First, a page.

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California, Alcopops, and AB 417

Current debate swirls statewide around the question of whether alcopops should be classified as beer or distilled spirits. This issue is important because the way an alcoholic beverage is classified affects the type of retail outlets in which it may be sold. According to the California Attorney General’s office and legal experts, alcopops should be classified as distilled spirits. Yet alcopop marketers have been selling these products as beer for the last decade. As such, they are currently available in approximately 35,000 additional retail outlets statewide. Many of these outlets are convenience stores typically located in youth-filled residential neighborhoods.

AB 417, which was passed in the final hours of the 2005 legislative session, redefined “beer” in California to include alcopops. This ensured that alcopop marketers could continue to distribute their products to these additional retail outlets, as well as allow them to escape network television’s ban on distilled spirits advertising. Research shows that underage youth are more likely to be familiar with alcopops advertising than adults. It is also believed that distillers use alcopops as a way to get their brand names on television shows that appeal to a youthful audience.

In October of 2005, Governor Schwarzenegger vetoed AB 417. In his veto message the Governor noted the need for more dialogue of these products. The California Department of Alcohol and Drug Programs gathered more information on this issue, in particular, youth’s perception of alcopops. The results are based on conversations involving 304 California youth in 41 focus groups focusing on six issues:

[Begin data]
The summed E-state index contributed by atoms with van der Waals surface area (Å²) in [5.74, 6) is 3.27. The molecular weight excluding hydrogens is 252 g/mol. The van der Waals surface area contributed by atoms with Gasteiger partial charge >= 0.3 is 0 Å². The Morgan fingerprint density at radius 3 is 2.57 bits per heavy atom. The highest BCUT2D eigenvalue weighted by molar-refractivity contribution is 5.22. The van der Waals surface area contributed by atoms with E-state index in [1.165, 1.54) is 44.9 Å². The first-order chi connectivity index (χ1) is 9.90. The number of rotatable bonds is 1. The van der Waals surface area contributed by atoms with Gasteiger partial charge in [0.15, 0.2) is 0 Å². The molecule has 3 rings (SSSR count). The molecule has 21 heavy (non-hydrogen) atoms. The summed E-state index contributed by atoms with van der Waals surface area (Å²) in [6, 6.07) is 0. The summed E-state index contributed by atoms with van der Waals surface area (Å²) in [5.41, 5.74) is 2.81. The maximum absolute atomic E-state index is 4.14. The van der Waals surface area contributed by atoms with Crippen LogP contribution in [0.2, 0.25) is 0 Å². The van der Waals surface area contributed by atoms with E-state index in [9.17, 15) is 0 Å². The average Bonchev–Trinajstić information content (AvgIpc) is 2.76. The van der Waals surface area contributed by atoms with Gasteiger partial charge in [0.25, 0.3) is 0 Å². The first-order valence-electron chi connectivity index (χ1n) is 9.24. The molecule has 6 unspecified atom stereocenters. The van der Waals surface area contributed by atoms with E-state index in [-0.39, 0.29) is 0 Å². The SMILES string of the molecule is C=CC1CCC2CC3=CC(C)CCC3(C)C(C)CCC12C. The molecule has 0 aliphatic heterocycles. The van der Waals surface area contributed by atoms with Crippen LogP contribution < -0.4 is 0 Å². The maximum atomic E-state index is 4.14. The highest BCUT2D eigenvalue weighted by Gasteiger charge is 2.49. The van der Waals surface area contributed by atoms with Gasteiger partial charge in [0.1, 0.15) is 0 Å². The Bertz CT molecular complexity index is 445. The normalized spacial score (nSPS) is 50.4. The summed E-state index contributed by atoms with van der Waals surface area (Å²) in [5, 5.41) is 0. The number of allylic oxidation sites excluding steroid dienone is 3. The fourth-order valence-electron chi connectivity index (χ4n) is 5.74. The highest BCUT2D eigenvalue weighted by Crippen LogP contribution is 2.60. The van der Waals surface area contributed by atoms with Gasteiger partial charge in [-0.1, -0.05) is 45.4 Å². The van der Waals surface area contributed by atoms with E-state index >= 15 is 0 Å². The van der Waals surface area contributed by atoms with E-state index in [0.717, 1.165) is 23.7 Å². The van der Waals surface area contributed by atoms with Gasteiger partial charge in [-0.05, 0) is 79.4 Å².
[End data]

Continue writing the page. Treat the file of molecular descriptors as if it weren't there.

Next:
• Awareness—How aware are young people of these types of sweet alcoholic drinks?
  • Popularity—How popular are these sweet alcoholic drinks among students in their school or community?
  • Youth use—How often do young people their age use these types of sweet alcoholic drinks?
  • Transitional beverages—How do youth use alcohol? In particular, how do they begin to drink these sweet alcoholic beverages, and how do they begin to drink other types of alcohol?
  • Advertising—How aware are youth of advertising for these types of sweet alcoholic drinks?
  • Problem behaviors—Does drinking these beverages cause any problems for young people in their school or community?

The following highlight the findings of the study:

    • California youth are very aware of alcopops as a distinct type of alcoholic beverage. This awareness is fueled by advertising as well as peer interaction, and the youth are very familiar with the youth-oriented appeals of the alcopops advertisements, particularly on television.
    • California youth share perceptions of what makes alcopops different than other alcoholic beverages. They are seen as palatable and sweet, easy to drink, easier to conceal physically and after consumption than other alcoholic drinks, and they are often seen as producing a “buzz” that is easier to control and less dangerous than other alcoholic beverages.
    • California youth agree that alcopops are more appealing to girls than to boys, that they are more appealing to younger teens (though this is mostly true for boys), and that they are more appealing to lighter drinkers.
    • California youth agree that alcopops are easy to get ahold of, and that the adult perception that they are less serious as alcoholic beverages makes them easier to obtain through a variety of methods.

For more information about this report, see the link below: